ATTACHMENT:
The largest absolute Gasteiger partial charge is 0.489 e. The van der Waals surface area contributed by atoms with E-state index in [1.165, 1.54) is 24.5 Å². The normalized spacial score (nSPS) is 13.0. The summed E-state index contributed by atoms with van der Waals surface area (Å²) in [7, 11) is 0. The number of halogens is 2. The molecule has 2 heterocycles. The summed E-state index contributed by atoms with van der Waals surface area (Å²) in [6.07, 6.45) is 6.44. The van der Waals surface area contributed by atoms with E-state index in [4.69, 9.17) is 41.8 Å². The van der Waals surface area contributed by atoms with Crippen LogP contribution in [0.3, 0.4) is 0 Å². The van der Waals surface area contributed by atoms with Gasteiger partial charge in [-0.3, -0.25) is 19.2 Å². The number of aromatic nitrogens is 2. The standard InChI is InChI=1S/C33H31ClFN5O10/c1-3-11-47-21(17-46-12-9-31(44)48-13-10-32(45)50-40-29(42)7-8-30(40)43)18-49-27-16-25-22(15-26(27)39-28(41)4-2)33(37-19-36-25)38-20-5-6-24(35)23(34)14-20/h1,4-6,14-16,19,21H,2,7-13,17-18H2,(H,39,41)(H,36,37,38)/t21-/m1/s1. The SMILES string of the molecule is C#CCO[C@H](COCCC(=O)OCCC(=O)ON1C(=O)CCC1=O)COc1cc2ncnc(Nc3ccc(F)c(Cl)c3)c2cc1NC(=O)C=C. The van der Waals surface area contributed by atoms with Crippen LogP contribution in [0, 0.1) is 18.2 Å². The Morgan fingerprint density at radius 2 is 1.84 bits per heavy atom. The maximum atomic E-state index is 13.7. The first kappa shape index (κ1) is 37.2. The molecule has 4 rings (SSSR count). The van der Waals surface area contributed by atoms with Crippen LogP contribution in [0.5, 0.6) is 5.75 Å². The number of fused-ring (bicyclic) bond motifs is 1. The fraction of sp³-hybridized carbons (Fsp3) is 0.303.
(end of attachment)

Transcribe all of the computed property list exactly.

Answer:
The largest absolute Gasteiger partial charge is 0.489 e. The van der Waals surface area contributed by atoms with E-state index in [1.165, 1.54) is 24.5 Å². The normalized spacial score (nSPS) is 13.0. The summed E-state index contributed by atoms with van der Waals surface area (Å²) in [7, 11) is 0. The number of halogens is 2. The molecule has 2 heterocycles. The summed E-state index contributed by atoms with van der Waals surface area (Å²) in [6.07, 6.45) is 6.44. The van der Waals surface area contributed by atoms with E-state index in [4.69, 9.17) is 41.8 Å². The van der Waals surface area contributed by atoms with Crippen LogP contribution in [0.3, 0.4) is 0 Å². The van der Waals surface area contributed by atoms with Gasteiger partial charge in [-0.3, -0.25) is 19.2 Å². The number of aromatic nitrogens is 2. The standard InChI is InChI=1S/C33H31ClFN5O10/c1-3-11-47-21(17-46-12-9-31(44)48-13-10-32(45)50-40-29(42)7-8-30(40)43)18-49-27-16-25-22(15-26(27)39-28(41)4-2)33(37-19-36-25)38-20-5-6-24(35)23(34)14-20/h1,4-6,14-16,19,21H,2,7-13,17-18H2,(H,39,41)(H,36,37,38)/t21-/m1/s1. The SMILES string of the molecule is C#CCO[C@H](COCCC(=O)OCCC(=O)ON1C(=O)CCC1=O)COc1cc2ncnc(Nc3ccc(F)c(Cl)c3)c2cc1NC(=O)C=C. The van der Waals surface area contributed by atoms with Crippen LogP contribution in [0, 0.1) is 18.2 Å². The Morgan fingerprint density at radius 2 is 1.84 bits per heavy atom. The maximum atomic E-state index is 13.7. The first kappa shape index (κ1) is 37.2. The molecule has 4 rings (SSSR count). The van der Waals surface area contributed by atoms with Crippen LogP contribution in [0.5, 0.6) is 5.75 Å². The number of fused-ring (bicyclic) bond motifs is 1. The fraction of sp³-hybridized carbons (Fsp3) is 0.303.